There are now nearly 1,000 people waiting for homecare in Cork and Kerry - among the more than 6,000 who are waiting nationally - due to the critical shortage of carers.
The Munster figure has risen from 800 people in March to 970, while the national figure has also jumped - from the 5,000 waiting at the end of last year. Most of those on the waiting list are elderly.
Some 17 areas across Cork and Kerry have now been prioritised for new carers such is the demand. These include Tralee, Dingle, Listowel, Bantry, Skibbereen and Carrigaline, a spokeswoman for Cork Kerry Community Healthcare said.
This year 150 new carers, formally known as Health Care Support Assistants (HCSA), have been recruited, including 66 hired in May. However, only 54 have started or are due to start within weeks, while 17 withdrew and the remainder are going through a vetting process.
“Given the vulnerable population that HCSA staff provide services to, the recruitment clearance process is a rigorous process with a number of different elements to it which must be satisfactorily completed in advance of commencing their roles,” the spokeswoman said.
The salary scale is €29,710 to €38,290, with paid travel time and expenses. More than 1.6 million hours were provided to older people across these two counties up to July. Carers worked with 9,144 people.
At national level, there are now 6,035 elderly people who have been approved for a care package but the HSE cannot find enough carers to deliver their supports. In contrast just 56 people have been approved and are waiting on funding.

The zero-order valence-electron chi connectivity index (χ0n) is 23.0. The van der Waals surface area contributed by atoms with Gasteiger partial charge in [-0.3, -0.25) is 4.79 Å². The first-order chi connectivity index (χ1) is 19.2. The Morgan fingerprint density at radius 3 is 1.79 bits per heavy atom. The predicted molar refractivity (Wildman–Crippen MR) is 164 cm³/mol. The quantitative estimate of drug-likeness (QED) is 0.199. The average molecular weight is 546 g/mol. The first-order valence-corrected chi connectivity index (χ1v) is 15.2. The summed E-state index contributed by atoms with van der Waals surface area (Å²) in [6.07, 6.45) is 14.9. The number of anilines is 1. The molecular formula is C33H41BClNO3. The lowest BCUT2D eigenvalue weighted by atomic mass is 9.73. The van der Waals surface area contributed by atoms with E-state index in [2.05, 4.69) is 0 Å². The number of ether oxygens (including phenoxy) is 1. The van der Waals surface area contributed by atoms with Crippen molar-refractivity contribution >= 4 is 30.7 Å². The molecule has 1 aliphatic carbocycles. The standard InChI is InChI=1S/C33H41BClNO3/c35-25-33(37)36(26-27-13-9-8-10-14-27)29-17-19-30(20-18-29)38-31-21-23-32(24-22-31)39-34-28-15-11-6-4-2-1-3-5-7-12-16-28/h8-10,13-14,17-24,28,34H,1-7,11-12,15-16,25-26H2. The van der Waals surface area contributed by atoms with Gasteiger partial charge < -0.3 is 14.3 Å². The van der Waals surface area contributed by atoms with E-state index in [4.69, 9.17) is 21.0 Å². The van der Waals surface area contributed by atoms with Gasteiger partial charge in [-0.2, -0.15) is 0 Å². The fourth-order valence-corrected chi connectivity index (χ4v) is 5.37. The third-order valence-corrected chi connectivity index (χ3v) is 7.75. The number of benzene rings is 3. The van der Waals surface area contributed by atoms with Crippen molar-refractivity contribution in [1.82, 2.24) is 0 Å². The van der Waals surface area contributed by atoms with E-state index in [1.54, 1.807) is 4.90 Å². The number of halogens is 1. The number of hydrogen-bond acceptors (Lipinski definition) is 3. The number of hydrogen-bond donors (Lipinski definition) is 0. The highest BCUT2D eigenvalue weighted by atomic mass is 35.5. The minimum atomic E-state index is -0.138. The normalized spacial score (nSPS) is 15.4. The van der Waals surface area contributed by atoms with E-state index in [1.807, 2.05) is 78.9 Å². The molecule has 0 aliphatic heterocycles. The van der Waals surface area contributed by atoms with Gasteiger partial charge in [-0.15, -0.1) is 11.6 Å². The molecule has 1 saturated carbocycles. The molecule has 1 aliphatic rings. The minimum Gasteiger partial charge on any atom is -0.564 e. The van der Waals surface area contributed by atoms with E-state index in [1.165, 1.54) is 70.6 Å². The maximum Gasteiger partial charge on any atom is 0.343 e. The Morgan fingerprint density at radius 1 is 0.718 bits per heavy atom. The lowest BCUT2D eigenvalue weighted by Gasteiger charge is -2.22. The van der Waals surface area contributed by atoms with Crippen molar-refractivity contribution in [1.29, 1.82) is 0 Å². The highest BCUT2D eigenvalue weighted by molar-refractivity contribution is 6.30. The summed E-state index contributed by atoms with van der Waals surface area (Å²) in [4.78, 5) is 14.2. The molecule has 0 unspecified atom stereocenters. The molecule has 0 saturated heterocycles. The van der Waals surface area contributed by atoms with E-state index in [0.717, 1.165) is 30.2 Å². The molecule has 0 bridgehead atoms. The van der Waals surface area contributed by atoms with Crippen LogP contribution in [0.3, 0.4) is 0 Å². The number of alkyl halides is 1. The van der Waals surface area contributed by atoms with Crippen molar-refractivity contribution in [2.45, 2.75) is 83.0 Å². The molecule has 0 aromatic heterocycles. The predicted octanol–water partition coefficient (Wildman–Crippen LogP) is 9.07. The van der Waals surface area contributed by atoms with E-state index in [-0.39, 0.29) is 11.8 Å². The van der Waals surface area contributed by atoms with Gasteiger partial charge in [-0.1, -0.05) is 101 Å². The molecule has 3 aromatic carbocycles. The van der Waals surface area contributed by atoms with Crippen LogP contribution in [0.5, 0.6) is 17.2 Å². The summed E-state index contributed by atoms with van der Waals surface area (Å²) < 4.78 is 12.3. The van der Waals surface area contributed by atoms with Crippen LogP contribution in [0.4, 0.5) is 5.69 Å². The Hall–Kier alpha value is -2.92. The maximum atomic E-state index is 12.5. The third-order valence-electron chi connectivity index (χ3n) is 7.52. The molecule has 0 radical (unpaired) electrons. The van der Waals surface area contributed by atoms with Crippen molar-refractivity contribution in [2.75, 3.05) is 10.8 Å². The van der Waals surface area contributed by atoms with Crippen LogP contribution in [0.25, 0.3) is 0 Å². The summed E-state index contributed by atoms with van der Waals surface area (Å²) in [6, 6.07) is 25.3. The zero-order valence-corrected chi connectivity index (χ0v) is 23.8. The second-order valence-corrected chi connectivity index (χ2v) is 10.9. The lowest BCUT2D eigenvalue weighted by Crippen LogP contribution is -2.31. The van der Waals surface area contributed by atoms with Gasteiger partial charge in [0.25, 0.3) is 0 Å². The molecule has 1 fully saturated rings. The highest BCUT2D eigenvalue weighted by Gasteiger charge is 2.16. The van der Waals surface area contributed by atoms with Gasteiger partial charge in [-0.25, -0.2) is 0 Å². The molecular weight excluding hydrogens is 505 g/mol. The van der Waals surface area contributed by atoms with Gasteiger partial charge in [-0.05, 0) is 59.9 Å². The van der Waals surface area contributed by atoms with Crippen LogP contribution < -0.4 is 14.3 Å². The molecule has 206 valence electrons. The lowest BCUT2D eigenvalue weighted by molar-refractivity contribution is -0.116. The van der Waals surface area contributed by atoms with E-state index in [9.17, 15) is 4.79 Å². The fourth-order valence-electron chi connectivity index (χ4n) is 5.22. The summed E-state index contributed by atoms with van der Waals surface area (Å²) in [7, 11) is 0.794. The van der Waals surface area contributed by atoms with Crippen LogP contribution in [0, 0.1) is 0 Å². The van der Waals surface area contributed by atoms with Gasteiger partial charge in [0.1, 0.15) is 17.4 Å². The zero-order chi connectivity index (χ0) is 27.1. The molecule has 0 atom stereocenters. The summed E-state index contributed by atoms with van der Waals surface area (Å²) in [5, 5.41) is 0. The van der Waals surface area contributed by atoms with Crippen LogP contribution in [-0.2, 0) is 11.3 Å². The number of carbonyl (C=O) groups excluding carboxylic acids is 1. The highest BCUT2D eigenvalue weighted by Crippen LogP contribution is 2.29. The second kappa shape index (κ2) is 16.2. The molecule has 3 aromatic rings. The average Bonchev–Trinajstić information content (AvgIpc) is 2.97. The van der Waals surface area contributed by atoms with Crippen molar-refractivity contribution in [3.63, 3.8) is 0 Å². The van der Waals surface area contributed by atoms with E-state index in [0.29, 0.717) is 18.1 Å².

Despite recent investment in homecare, including an additional €50m in this year’s budget, the HSE and private companies are struggling to hire staff. The HSE has now hired two specialist recruiters to work with the national Home Support service to fast-track hiring.
Also at national level, a spokesman pointed to the Strategic Workforce Advisory Group which is examining working conditions in this sector. Home and Community Care Ireland (HCCI) representing private home care providers, urged this group to publish its recommendations.
HCCI CEO Joseph Musgrave said these recommendations are vital for change. “Without a strategic workforce recruitment and retention plan our members will struggle to deliver home care to all who need it this winter,” he said.
HSE CEO Paul Reid has highlighted the growing needs of some elderly people following prolonged isolation and delayed care during the pandemic.
“I was in University Hospital Waterford two weeks ago, of a 450-bed hospital, 270 of the patients were over the age of 75,” he told the Oireachtas Health Committee.
“There is modelling done by Dr Colm Henry and others, which looked at the frailty rate of a 76-year-old now versus the frailty rate of a 76-year-old two years ago. Certainly it has deteriorated.”